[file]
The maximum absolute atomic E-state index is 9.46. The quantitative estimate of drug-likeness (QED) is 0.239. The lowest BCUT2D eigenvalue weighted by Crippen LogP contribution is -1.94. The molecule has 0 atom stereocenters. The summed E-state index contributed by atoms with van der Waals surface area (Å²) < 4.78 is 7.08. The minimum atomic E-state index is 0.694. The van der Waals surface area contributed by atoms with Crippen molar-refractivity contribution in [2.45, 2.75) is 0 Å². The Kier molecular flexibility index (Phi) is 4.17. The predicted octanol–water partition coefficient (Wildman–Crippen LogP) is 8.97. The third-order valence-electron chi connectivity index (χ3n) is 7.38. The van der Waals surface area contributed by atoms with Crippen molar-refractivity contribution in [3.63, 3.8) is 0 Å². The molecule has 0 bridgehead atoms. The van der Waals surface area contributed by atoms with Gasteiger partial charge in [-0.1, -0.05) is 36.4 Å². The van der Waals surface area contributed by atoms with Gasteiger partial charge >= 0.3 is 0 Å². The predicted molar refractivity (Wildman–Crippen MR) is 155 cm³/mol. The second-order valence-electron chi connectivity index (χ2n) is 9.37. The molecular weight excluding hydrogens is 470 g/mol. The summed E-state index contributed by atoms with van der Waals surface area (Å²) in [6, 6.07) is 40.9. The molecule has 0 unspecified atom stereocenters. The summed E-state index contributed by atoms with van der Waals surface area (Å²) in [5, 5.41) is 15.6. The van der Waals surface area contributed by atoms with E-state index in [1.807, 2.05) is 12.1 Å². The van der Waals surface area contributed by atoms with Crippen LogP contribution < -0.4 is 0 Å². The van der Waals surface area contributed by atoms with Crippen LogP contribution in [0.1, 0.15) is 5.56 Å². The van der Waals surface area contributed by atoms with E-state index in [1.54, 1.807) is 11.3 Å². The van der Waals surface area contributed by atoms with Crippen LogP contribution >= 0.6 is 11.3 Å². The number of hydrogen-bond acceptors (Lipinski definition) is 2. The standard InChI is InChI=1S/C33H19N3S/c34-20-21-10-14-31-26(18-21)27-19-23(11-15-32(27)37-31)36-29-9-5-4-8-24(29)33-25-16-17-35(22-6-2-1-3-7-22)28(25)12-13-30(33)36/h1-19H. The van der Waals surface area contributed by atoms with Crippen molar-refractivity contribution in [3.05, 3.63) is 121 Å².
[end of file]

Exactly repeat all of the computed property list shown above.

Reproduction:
The maximum absolute atomic E-state index is 9.46. The quantitative estimate of drug-likeness (QED) is 0.239. The lowest BCUT2D eigenvalue weighted by Crippen LogP contribution is -1.94. The molecule has 0 atom stereocenters. The summed E-state index contributed by atoms with van der Waals surface area (Å²) < 4.78 is 7.08. The minimum atomic E-state index is 0.694. The van der Waals surface area contributed by atoms with Crippen molar-refractivity contribution in [2.45, 2.75) is 0 Å². The Kier molecular flexibility index (Phi) is 4.17. The predicted octanol–water partition coefficient (Wildman–Crippen LogP) is 8.97. The third-order valence-electron chi connectivity index (χ3n) is 7.38. The van der Waals surface area contributed by atoms with Crippen molar-refractivity contribution in [3.63, 3.8) is 0 Å². The molecule has 0 bridgehead atoms. The van der Waals surface area contributed by atoms with Gasteiger partial charge in [-0.1, -0.05) is 36.4 Å². The van der Waals surface area contributed by atoms with Gasteiger partial charge >= 0.3 is 0 Å². The predicted molar refractivity (Wildman–Crippen MR) is 155 cm³/mol. The second-order valence-electron chi connectivity index (χ2n) is 9.37. The molecular weight excluding hydrogens is 470 g/mol. The summed E-state index contributed by atoms with van der Waals surface area (Å²) in [6, 6.07) is 40.9. The molecule has 0 unspecified atom stereocenters. The summed E-state index contributed by atoms with van der Waals surface area (Å²) in [5, 5.41) is 15.6. The van der Waals surface area contributed by atoms with E-state index in [1.807, 2.05) is 12.1 Å². The van der Waals surface area contributed by atoms with Crippen LogP contribution < -0.4 is 0 Å². The van der Waals surface area contributed by atoms with Crippen LogP contribution in [0.1, 0.15) is 5.56 Å². The van der Waals surface area contributed by atoms with E-state index in [1.54, 1.807) is 11.3 Å². The van der Waals surface area contributed by atoms with Crippen LogP contribution >= 0.6 is 11.3 Å². The number of hydrogen-bond acceptors (Lipinski definition) is 2. The standard InChI is InChI=1S/C33H19N3S/c34-20-21-10-14-31-26(18-21)27-19-23(11-15-32(27)37-31)36-29-9-5-4-8-24(29)33-25-16-17-35(22-6-2-1-3-7-22)28(25)12-13-30(33)36/h1-19H. The van der Waals surface area contributed by atoms with Crippen molar-refractivity contribution in [3.05, 3.63) is 121 Å².